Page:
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Case Study

1465 words - 6 pages

I. Current Situation:
A. Current Performance:
International Satellite Images (ISI) had been building a satellite to image the world at a resolution of one meter. At the resolution, a trained photo interpreter could identify virtually any military and civilian vehicle as well as numerous other military and non-military objects. The ISI team had been preparing a proposal for a Japanese government contractor. The contract called for a commitment of a minimum imagery purchase of $10 million per year for five years. In a recent executive staff meeting it became clear that the ISI satellite camera subcontractor was having trouble with the development of a thermal stabilizer for the instrument. ...view middle of the document...

III. Internal Environment:
ISI had been negotiating with HTC for the past six months. It was no secret that HTC had also
been meeting with representatives from Lockart and Global Sciences. HTC had sent several
engineers to the ISI to evaluate the satellite and its construction progress. Jim Willis believed that
ISI was currently the front-runner in the quest to sign HTC to a $10 million annual contract. Over
five years, that one contract would represent 1/6th of the contracts necessary to insure sufficient
venture capital to complete the satellite.Jim was concerned that if a new launch date was announced, HTC would delay signing a contract. Jim was equally concerned that if HTC learned that Jim and his team knew of the camera design problems and knowingly withheldannouncement of a new launch date until after completing negotiations, not only his personal reputation but that of ISI would be damaged.Furthermore, as with any franchise arrangement, mutual trust was critical to the success of eachparty. Jim was worried that even if only a 12-month delay in launch occurred, trust would bebroken between ISI and the Japanese. Jim’s boss, Fred Ballard, had specifically told Jim that launch date information was company proprietary and that Jim was to use the existing published date when talking with client. Fred feared that if HTC became aware of the delay, they would begin negotiating with one of ISI’s competitors, who in Fred’s opinion were not likely to meet their launch dates either. This change in negotiation focus by the Japanese would then have ramifications with the venture capitalists whom Fred had assured that a contract with the Japanese would soon be signed. Jim knew that with the presentation date rapidly approaching, it was time to make a decision.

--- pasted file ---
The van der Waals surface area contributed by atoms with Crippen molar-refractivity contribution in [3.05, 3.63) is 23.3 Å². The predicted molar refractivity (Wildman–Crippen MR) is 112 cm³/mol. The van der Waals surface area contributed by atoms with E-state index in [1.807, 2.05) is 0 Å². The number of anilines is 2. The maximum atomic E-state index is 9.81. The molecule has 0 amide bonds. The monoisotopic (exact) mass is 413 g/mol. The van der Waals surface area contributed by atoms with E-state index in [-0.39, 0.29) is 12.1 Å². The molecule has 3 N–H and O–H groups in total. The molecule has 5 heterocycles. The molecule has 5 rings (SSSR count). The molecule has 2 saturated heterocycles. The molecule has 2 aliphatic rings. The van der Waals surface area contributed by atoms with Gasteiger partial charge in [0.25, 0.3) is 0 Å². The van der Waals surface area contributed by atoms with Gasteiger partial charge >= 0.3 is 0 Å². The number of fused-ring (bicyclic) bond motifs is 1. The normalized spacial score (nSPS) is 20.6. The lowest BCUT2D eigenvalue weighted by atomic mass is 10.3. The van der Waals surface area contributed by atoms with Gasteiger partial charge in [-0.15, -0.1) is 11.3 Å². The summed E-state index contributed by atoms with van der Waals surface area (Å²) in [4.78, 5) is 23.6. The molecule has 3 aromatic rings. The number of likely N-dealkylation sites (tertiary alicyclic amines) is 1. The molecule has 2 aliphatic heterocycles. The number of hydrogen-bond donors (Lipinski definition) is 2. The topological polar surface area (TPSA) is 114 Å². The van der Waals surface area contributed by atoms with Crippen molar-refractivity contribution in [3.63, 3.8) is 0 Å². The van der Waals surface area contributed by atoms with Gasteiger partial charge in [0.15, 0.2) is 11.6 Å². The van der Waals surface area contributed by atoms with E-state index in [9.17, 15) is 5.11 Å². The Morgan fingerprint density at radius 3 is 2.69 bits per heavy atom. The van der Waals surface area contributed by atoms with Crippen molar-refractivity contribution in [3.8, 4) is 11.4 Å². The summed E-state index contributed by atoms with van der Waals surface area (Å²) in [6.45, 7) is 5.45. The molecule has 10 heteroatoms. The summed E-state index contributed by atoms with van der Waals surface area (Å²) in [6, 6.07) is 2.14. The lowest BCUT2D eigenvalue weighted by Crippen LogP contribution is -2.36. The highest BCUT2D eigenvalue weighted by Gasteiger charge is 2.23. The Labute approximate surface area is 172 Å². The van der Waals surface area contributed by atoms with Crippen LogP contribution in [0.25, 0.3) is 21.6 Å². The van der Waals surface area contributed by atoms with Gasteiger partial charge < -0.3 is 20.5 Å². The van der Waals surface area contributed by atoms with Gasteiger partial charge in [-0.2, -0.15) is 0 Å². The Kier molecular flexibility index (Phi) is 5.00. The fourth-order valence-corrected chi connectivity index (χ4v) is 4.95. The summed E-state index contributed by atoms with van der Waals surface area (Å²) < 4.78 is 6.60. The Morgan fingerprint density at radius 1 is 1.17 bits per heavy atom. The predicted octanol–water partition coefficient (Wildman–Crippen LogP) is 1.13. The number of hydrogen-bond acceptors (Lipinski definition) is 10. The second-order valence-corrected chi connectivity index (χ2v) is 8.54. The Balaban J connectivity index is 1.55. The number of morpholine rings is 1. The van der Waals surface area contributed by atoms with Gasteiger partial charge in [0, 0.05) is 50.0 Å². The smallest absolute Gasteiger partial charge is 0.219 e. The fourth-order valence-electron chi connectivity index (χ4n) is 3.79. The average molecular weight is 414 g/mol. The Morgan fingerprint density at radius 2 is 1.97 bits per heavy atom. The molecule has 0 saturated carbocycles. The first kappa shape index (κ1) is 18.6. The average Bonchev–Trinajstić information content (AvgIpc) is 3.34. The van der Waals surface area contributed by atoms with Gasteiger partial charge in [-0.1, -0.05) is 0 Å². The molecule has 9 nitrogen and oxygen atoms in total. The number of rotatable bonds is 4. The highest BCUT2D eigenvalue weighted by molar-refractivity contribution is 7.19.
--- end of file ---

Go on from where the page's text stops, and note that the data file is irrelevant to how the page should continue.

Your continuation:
The construction and ongoing operations of each of the programs was financed by venturecapitalists. The venture capitalists relied heavily on advance contract acquisition to insure the Success of their investment. As a result, if any company was unable to acquire sufficient advance contracts, or if one company appeared to be gaining a lead on the others, there was a realpossibility that the financiers would pull the plug on the other projects and the losing companieswould be forced to stop production and possibly declare bankruptcy. The typical advancecontract target was 150% of the cost of building and launching a satellite. Since the cost to buildand launch was $200 million, each company was striving to acquire $300 million in advancecontracts. Advance contracts were typically written like franchise licensing agreements. Each franchisee guaranteed to purchase a minimum amount of imagery per year for five years, the engineered life of the satellite. In addition, each franchisee agreed to acquire the capability to receive, process, and archive the images sent to them from the satellite. Typically, the hardware and software cost was between $10 million and $15...

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